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What Convocation Means to SBHS

By Priyanka Sarkhel (‘20)

The 25th Annual Convocation Ceremony was held on September 13. The event took place in the main gym with the freshmen sitting up in the bleachers, the seniors sitting on folding chairs on the floor, and the teachers sitting right down the aisle. At the end of the aisle was a makeshift stage with a podium.

2019’s ceremony was no different from previous years. Traditions such as senior peer leaders guiding the freshmen down from their orientation rooms, teachers walking in wearing graduation gowns, the choir singing, the band performing, and of course, honorary speeches and recognition were upheld.

Spanish teacher Ms. Arianne Dowd won Educator of the Year and delivered a speech on the significance of vulnerability.

Board of Education member Mr. Harry J. Delgado was also recognized alongside Superintendent Scott Feder for their contributions to the South Brunswick school community.

It was an event that marked the beginning of the end of high school for the seniors (2020) and the start of the high school journey for the freshmen (2023).

While the seniors were laughing at old school pictures of their classmates and listening with nostalgia as senior Olivia Sanders gave her speech, the freshmen observed from their place on the bleachers, a more passive and nervous audience.

However, it seemed to some in the Class of 2023 that Convocation did its job.

Freshman Nidhi Ummettala said “I thought it was a creative way of uniting the seniors and the freshmen. Because I felt that by being more informed about clubs and my options for the next four years, it’s going to be easier as time goes by.”

The sheer size and mass population of South Brunswick High School became much less intimidating as well.

“I liked how we were with only seniors rather than the entire school because it felt welcoming,” Ummettala said.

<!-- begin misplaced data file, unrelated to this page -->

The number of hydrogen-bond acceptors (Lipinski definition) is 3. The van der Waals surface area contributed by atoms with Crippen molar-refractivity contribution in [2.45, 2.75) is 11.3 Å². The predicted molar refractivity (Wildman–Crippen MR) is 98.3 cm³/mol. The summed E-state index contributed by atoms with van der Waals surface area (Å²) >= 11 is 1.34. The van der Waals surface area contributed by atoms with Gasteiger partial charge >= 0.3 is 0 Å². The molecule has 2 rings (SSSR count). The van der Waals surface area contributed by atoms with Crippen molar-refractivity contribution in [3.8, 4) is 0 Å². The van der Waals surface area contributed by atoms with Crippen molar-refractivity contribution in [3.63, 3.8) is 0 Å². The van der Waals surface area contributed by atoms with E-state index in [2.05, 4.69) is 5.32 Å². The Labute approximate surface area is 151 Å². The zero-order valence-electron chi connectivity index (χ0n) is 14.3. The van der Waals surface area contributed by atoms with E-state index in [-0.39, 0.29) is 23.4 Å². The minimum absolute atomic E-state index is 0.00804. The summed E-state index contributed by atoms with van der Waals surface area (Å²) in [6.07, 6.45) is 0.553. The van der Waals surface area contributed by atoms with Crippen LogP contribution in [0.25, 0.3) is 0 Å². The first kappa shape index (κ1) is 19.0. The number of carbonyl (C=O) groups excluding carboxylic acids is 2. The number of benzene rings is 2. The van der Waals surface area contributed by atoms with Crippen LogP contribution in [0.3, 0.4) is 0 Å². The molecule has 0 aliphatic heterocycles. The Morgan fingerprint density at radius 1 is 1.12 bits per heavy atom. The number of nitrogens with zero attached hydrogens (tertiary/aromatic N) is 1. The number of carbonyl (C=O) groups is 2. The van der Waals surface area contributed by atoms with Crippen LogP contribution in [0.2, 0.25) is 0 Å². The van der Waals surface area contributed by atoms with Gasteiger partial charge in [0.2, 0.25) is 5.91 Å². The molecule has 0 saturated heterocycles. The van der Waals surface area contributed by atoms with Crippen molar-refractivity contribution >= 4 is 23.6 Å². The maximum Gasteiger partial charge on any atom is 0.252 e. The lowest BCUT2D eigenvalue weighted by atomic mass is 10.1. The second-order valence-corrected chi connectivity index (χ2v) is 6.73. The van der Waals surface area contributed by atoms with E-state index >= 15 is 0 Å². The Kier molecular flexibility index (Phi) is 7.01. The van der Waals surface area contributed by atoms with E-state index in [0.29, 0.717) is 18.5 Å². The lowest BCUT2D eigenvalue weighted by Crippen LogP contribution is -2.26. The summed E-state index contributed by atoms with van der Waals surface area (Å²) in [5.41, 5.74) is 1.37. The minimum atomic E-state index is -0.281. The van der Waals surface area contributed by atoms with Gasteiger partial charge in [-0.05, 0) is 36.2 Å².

Others felt reassured about high school in general.

Freshman Anisha Tahbildar said that the one thing she took away from Convocation was that “high school will be a fun and interesting experience.”

As for the seniors themselves, many were reminded of the time they too were freshmen and sat in the bleachers waiting to begin the journey of the next four years.

Senior Emily Hizny said “It was cool to be on the other side and sit in the chairs as seniors this year. It really makes me think about how far we’ve come, and how close we are to the end of high school. Looking at past pictures of my classmates was also very entertaining.”

Others do not mind the ceremony, but feel it could be improved.

English teacher Ms. Anna Lehre said, “I believe Convocation is a solid tradition, but the ceremony itself could use revamping to help engage this generation.”

On the other hand, some teachers and students expressed the opinion that they disliked Convocation.

In response to this, Principal Mr. Peter Varela said, “Some people love it and some people do not love it. There’s always that push and pull when it comes to putting together an event like this. It’s an event that runs a special schedule. It forces the bus runs to go twice… for the tenth and eleventh graders. But I would say the freshmen embrace it. We’re doing something special for [the students].”

What Mr. Varela emphasized more, however, is that Convocation is put together especially for the seniors.

“I want the seniors to know and understand that we value them, that they are the leaders of the school community and the student body. People do look up to seniors.”

Mr. Varela also noted that Convocation is planned with a lot of effort and work from the summer so that it is able to run smoothly in September.

“It’s easier to not do [all this work]. It’s easier to just have a regular school day. But do you really want to be a school -- remember we are a School of Character -- without ever talking about and demonstrating character?”

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